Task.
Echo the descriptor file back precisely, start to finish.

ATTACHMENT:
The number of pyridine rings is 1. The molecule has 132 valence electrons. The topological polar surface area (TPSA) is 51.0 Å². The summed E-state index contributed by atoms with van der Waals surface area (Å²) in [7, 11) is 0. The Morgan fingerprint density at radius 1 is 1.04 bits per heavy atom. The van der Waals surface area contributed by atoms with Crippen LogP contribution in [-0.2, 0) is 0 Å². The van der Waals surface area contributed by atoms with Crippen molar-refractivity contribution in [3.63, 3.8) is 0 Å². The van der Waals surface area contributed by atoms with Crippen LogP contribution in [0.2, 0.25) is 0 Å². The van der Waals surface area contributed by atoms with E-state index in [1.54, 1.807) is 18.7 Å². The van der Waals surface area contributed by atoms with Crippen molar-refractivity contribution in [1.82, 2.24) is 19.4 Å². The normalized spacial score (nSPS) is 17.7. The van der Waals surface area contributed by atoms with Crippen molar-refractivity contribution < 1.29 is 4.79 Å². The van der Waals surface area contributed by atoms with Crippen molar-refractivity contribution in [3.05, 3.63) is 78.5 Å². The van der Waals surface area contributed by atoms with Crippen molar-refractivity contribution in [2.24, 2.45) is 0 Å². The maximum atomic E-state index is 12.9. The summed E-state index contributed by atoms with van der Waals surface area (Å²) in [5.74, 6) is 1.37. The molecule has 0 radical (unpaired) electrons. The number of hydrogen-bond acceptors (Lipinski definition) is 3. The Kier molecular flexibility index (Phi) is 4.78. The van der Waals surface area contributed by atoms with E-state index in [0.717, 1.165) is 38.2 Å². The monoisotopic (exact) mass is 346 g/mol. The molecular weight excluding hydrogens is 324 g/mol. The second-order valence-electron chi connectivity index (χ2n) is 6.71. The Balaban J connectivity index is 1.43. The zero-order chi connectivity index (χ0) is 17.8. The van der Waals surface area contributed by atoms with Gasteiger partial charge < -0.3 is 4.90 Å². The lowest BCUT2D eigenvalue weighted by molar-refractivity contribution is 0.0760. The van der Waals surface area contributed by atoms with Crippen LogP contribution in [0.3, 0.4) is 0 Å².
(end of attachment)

The number of pyridine rings is 1. The molecule has 132 valence electrons. The topological polar surface area (TPSA) is 51.0 Å². The summed E-state index contributed by atoms with van der Waals surface area (Å²) in [7, 11) is 0. The Morgan fingerprint density at radius 1 is 1.04 bits per heavy atom. The van der Waals surface area contributed by atoms with Crippen LogP contribution in [-0.2, 0) is 0 Å². The van der Waals surface area contributed by atoms with Crippen molar-refractivity contribution in [3.63, 3.8) is 0 Å². The van der Waals surface area contributed by atoms with Crippen LogP contribution in [0.2, 0.25) is 0 Å². The van der Waals surface area contributed by atoms with E-state index in [1.54, 1.807) is 18.7 Å². The van der Waals surface area contributed by atoms with Crippen molar-refractivity contribution in [1.82, 2.24) is 19.4 Å². The normalized spacial score (nSPS) is 17.7. The van der Waals surface area contributed by atoms with Crippen molar-refractivity contribution < 1.29 is 4.79 Å². The van der Waals surface area contributed by atoms with Crippen molar-refractivity contribution in [3.05, 3.63) is 78.5 Å². The van der Waals surface area contributed by atoms with Crippen molar-refractivity contribution in [2.24, 2.45) is 0 Å². The maximum atomic E-state index is 12.9. The summed E-state index contributed by atoms with van der Waals surface area (Å²) in [5.74, 6) is 1.37. The molecule has 0 radical (unpaired) electrons. The number of hydrogen-bond acceptors (Lipinski definition) is 3. The Kier molecular flexibility index (Phi) is 4.78. The van der Waals surface area contributed by atoms with E-state index in [0.717, 1.165) is 38.2 Å². The monoisotopic (exact) mass is 346 g/mol. The molecular weight excluding hydrogens is 324 g/mol. The second-order valence-electron chi connectivity index (χ2n) is 6.71. The Balaban J connectivity index is 1.43. The zero-order chi connectivity index (χ0) is 17.8. The van der Waals surface area contributed by atoms with Gasteiger partial charge < -0.3 is 4.90 Å². The lowest BCUT2D eigenvalue weighted by molar-refractivity contribution is 0.0760. The van der Waals surface area contributed by atoms with Crippen LogP contribution in [0.3, 0.4) is 0 Å².